Edited by Andrew_L, 28 January 2020 - 20:32.

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#6 entertainment

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Posted 03 February 2020 - 13:42

Any chance for an English translation of the content in the link?


Edited by entertainment, 03 February 2020 - 13:45.


#7 Andrew_L

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Posted 03 February 2020 - 18:32

Hi!

Yes of course, If it need, I can translate to English:).


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#8 fountainbel

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Posted 04 February 2020 - 09:33

Great job, my sincere congratulations !

Francis



#9 hari317

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Posted 04 February 2020 - 10:03

Very interesting read. Thank you and congratulations.


In case you wish to write to me, pls use ONLY email by clicking here. I do not check PMs. Thank you.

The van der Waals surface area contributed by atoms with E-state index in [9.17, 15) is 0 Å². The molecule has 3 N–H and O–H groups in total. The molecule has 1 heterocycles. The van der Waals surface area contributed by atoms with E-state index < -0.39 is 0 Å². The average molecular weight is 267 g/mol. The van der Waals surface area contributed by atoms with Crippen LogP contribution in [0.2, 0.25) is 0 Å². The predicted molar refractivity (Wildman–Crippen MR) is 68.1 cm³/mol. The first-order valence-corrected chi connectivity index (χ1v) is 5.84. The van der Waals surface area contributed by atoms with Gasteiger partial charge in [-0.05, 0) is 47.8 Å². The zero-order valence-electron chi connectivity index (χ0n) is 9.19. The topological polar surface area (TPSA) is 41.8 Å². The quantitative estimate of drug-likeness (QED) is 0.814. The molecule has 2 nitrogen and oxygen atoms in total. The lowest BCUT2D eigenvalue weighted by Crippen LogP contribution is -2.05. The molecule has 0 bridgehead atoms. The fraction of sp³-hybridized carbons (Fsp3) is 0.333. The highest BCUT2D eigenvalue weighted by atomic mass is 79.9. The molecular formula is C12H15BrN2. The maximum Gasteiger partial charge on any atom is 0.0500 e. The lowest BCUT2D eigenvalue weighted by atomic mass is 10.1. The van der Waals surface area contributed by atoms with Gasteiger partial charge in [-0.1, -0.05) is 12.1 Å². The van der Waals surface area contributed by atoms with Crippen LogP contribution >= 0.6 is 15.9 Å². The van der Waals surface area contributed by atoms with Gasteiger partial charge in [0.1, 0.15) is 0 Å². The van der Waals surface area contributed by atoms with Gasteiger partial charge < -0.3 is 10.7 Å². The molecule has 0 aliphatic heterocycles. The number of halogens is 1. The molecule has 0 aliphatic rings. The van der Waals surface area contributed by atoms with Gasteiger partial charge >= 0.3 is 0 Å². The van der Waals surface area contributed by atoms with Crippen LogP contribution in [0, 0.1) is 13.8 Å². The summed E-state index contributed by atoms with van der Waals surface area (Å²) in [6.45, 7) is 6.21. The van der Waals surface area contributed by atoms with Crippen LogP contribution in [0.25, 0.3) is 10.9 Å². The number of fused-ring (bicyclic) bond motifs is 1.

#10 como

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Posted 04 February 2020 - 10:24

You patience and persistence paid off, Andrew_L. Congrats! When I saw those x-ray images, I went "Oh, high tech approach!".  :D

Yeah, but I did it:)

 

29353611.jpg

 

La Traviata anatomy (detailed)



#11 Andrew_L

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Posted 04 February 2020 - 13:32

Thanks friends!

 

I translated post to English (by old link from above).

 

To como: There no is X-Rays, there is a CT Scans, but yeah this is hi-technology:).


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#12 como

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Posted 04 February 2020 - 14:04

I read your link using google translator:-) Even when you can see with CT Scan, it’s difficult to know if it s just superglued or heat-sensitive glued together. There you did superbly, pulling knowledge and resources together.

The observation of how best maintain this kind of Montegrappa pens is very helpful. I really love the design and material of the Montegrappa and Visconti pens, but their philosophy of much glue, I do not prefer.